Turning 65 and ­living to tell about it

Ah, the joys of turning 65.

Google “turning 65” and the first three hits tell you that you – yes you – are lucky to be able to sign up for (drum roll, please) Medicare.

Of course, that’s if you can understand the darn thing. It seems like a car salesman put together Medicare plans A, B, and yes folks, plans C and D. They’re tricky and difficult to understand, with hidden surprises that may pop up and hit you on the head at any moment.

On top of that, my mailbox is suddenly flooded by various insurance companies lauding their own Advantage plans as the best, while salesmen call to ask if they can come to my home to educate me.

Add to that the groans that come with the simple task of bending over to pick up something, lost in a kind of limbo wondering how the heck you’re going to get back up.

Sixty-five used to be the big retirement age, but that changes yearly according to how much money the government says will be left to pay out in Social Security.

Forgive me, but didn’t we just spend the last 40 years paying into a system so that we could have something to live on in our old age, only to be told that we shouldn’t have been depending on it at all? Talk about adding gray hairs to any 65-year-old head.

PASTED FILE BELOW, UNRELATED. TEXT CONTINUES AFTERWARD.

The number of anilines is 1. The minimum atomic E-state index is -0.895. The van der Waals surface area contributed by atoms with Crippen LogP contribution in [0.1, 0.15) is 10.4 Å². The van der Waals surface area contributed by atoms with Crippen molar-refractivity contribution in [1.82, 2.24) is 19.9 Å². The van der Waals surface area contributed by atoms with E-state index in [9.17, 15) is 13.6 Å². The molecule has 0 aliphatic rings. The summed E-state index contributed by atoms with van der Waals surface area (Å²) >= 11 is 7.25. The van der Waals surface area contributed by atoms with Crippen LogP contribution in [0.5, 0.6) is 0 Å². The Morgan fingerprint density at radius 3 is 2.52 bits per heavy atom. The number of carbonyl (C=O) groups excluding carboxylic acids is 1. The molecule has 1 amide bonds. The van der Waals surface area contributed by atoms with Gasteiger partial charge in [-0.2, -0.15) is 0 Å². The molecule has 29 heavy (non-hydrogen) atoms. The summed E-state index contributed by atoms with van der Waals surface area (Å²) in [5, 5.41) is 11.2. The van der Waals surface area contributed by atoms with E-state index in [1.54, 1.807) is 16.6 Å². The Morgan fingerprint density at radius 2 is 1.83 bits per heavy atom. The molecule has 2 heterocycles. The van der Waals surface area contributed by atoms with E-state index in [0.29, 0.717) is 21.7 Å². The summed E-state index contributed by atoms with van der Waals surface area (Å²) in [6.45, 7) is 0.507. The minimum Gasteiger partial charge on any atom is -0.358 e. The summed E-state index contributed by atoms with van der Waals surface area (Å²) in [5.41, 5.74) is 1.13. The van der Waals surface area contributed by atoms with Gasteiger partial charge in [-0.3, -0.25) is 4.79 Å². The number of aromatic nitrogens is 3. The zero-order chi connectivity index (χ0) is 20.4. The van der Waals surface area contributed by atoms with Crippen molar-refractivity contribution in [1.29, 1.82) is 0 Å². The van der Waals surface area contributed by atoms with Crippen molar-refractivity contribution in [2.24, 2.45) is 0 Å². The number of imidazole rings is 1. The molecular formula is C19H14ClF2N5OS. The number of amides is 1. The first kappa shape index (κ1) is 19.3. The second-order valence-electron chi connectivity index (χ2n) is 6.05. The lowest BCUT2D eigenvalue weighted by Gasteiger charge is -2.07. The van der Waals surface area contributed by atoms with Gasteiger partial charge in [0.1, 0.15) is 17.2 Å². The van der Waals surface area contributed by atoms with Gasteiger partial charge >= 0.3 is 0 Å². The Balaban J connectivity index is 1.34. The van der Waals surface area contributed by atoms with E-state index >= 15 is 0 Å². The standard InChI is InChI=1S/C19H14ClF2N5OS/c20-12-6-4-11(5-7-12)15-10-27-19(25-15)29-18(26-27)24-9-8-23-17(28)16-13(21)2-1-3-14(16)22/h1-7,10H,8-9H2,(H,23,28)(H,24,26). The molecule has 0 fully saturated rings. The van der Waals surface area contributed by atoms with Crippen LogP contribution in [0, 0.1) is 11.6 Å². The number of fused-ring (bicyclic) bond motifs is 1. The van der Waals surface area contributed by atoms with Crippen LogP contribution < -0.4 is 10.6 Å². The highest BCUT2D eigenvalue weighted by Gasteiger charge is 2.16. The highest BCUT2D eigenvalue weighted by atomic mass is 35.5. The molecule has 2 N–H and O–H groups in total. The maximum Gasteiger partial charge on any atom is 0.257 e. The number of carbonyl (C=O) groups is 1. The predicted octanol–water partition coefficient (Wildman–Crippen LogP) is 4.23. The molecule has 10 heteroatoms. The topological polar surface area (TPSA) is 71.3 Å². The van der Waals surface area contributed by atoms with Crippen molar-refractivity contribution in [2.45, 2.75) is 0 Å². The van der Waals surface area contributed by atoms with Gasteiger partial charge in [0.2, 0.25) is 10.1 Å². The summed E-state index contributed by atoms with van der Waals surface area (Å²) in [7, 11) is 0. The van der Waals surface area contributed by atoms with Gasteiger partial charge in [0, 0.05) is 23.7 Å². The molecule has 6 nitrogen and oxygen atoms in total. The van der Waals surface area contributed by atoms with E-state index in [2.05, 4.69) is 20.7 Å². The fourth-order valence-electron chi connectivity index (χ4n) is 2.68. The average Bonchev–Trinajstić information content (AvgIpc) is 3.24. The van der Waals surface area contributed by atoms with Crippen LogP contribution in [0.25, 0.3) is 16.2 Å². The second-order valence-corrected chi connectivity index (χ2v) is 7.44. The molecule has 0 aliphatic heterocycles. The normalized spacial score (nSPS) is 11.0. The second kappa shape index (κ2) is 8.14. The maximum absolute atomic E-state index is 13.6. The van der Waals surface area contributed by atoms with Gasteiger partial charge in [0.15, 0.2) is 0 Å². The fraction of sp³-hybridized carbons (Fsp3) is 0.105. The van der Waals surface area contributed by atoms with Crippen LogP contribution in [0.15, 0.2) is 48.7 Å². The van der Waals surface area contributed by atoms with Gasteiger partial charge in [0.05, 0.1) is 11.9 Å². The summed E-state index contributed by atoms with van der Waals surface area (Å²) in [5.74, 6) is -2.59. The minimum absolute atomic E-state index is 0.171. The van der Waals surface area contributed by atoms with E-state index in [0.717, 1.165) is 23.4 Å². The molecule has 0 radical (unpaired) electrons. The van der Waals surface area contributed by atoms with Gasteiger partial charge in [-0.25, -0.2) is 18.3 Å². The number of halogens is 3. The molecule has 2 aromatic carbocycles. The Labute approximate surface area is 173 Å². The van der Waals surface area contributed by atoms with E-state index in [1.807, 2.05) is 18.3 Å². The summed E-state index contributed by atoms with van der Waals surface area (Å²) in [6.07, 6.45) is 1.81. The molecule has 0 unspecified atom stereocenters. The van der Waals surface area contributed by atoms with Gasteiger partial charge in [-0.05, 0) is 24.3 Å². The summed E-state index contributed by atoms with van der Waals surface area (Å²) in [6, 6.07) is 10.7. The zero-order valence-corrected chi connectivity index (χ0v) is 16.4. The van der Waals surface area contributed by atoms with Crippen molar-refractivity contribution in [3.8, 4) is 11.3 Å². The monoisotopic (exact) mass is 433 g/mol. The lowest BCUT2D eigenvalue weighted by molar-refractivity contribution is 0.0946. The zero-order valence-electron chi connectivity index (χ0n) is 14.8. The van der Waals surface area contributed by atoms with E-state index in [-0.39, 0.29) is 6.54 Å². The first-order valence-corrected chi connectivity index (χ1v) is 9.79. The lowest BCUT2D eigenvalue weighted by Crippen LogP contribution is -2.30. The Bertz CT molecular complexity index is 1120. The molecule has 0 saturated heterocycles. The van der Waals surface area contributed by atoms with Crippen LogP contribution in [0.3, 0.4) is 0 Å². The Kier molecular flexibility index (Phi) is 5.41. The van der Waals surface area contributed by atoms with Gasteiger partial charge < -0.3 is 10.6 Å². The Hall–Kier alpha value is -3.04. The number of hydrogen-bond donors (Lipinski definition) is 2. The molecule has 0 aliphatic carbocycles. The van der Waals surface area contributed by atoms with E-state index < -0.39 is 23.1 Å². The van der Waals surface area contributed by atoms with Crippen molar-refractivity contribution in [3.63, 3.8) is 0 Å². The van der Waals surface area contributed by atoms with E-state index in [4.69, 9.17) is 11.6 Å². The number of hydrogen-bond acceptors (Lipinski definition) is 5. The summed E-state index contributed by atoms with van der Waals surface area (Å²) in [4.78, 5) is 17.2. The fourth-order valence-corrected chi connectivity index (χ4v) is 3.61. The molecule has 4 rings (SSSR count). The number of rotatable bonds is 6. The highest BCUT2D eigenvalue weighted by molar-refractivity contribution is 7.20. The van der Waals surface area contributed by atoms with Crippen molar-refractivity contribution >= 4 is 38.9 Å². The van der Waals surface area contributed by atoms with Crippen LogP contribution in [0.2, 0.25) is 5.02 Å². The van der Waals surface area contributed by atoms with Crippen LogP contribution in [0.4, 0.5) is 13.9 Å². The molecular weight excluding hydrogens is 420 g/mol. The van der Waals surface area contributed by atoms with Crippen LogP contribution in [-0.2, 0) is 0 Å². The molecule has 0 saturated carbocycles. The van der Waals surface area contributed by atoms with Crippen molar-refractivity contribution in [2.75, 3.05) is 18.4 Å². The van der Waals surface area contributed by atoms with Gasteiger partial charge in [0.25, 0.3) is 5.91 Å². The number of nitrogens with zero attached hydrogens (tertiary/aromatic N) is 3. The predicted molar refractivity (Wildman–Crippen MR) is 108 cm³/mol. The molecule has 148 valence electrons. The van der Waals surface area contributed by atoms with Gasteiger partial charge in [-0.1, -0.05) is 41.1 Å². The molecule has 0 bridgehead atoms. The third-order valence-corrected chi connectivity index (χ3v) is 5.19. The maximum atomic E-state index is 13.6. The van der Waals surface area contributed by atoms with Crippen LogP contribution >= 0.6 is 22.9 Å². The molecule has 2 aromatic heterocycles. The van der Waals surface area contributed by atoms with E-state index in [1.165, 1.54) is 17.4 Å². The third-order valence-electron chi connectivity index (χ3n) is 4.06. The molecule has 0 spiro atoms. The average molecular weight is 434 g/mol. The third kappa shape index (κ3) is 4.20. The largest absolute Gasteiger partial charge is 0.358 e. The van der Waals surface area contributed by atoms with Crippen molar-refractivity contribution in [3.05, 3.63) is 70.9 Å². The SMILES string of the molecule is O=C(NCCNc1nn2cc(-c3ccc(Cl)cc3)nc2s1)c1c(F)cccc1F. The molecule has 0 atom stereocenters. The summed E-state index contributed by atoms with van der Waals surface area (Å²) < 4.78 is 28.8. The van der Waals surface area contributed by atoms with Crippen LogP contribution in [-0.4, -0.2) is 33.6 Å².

Baby Boomers

Luckily for us, we are part of the Baby Boom generation – known for never taking anything lying down.

We are the generation where 50 is the new 40 and 60 is the new 50. We aren’t aging like our parents did, and our numbers in demographic terms have become the Gray Tsunami. We participate in extreme sports, travel and try new things.

Men and woman are rocking gray hair, a hallmark of aging with new gusto, throwing those dye bottles as far away as their senior arms can sling them. Social media blogs are afloat with names like Silver Fox, Elder Chicks and Senior Planet as we navigate aging in our own unique way.

Of course, not all is easy going. As we hit this milestone, we begin to lose more of the ones we love. We become caregivers who sometimes need to be cared for, and our mortality can sneak up on us when we least expect it.

Many times, we don’t recognize that person in the mirror or who owns those double chins glaring back at us on Zoom.

Yet if being a senior denotes some wisdom and grace, we may learn to accept this next stage of life with the same spirit as our generation did in our youth.

Maggie Lennon is a writer and photographer who writes about navigating the aging process. Check out her blog, “The Sensational Sixties. An everywoman’s guide to getting older.” Contact her at maggielennon164@yahoo.com.